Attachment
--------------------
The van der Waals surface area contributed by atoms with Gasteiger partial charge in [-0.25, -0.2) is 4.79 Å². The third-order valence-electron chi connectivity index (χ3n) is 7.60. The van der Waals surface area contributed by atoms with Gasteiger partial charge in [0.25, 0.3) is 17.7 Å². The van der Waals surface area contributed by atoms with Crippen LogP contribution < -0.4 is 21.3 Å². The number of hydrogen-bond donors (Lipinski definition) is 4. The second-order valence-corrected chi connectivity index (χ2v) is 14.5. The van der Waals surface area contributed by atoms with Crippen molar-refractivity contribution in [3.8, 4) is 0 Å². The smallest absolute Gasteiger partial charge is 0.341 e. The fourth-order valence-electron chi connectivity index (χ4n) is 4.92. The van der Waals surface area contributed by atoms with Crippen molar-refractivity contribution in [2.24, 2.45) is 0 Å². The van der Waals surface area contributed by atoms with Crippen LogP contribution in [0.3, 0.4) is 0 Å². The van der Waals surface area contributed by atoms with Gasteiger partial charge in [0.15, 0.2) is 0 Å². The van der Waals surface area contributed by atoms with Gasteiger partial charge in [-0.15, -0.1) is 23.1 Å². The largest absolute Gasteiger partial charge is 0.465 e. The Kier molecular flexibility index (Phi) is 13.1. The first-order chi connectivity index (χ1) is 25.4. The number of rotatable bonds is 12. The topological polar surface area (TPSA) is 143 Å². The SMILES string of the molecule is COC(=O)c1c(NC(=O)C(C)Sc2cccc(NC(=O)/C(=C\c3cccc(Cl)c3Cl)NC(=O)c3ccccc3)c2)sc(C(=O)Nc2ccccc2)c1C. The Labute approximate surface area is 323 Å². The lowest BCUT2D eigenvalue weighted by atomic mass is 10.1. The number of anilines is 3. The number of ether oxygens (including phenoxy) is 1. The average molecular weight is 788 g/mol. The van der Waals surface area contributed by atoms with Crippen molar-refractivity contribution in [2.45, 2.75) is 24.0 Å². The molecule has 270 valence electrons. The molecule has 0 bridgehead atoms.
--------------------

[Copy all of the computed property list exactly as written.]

The van der Waals surface area contributed by atoms with Gasteiger partial charge in [-0.25, -0.2) is 4.79 Å². The third-order valence-electron chi connectivity index (χ3n) is 7.60. The van der Waals surface area contributed by atoms with Gasteiger partial charge in [0.25, 0.3) is 17.7 Å². The van der Waals surface area contributed by atoms with Crippen LogP contribution < -0.4 is 21.3 Å². The number of hydrogen-bond donors (Lipinski definition) is 4. The second-order valence-corrected chi connectivity index (χ2v) is 14.5. The van der Waals surface area contributed by atoms with Crippen molar-refractivity contribution in [3.8, 4) is 0 Å². The smallest absolute Gasteiger partial charge is 0.341 e. The fourth-order valence-electron chi connectivity index (χ4n) is 4.92. The van der Waals surface area contributed by atoms with Crippen molar-refractivity contribution in [2.24, 2.45) is 0 Å². The van der Waals surface area contributed by atoms with Crippen LogP contribution in [0.3, 0.4) is 0 Å². The van der Waals surface area contributed by atoms with Gasteiger partial charge in [0.15, 0.2) is 0 Å². The van der Waals surface area contributed by atoms with Gasteiger partial charge in [-0.15, -0.1) is 23.1 Å². The largest absolute Gasteiger partial charge is 0.465 e. The Kier molecular flexibility index (Phi) is 13.1. The first-order chi connectivity index (χ1) is 25.4. The number of rotatable bonds is 12. The topological polar surface area (TPSA) is 143 Å². The SMILES string of the molecule is COC(=O)c1c(NC(=O)C(C)Sc2cccc(NC(=O)/C(=C\c3cccc(Cl)c3Cl)NC(=O)c3ccccc3)c2)sc(C(=O)Nc2ccccc2)c1C. The Labute approximate surface area is 323 Å². The lowest BCUT2D eigenvalue weighted by atomic mass is 10.1. The number of anilines is 3. The number of ether oxygens (including phenoxy) is 1. The average molecular weight is 788 g/mol. The van der Waals surface area contributed by atoms with Crippen molar-refractivity contribution in [2.45, 2.75) is 24.0 Å². The molecule has 270 valence electrons. The molecule has 0 bridgehead atoms.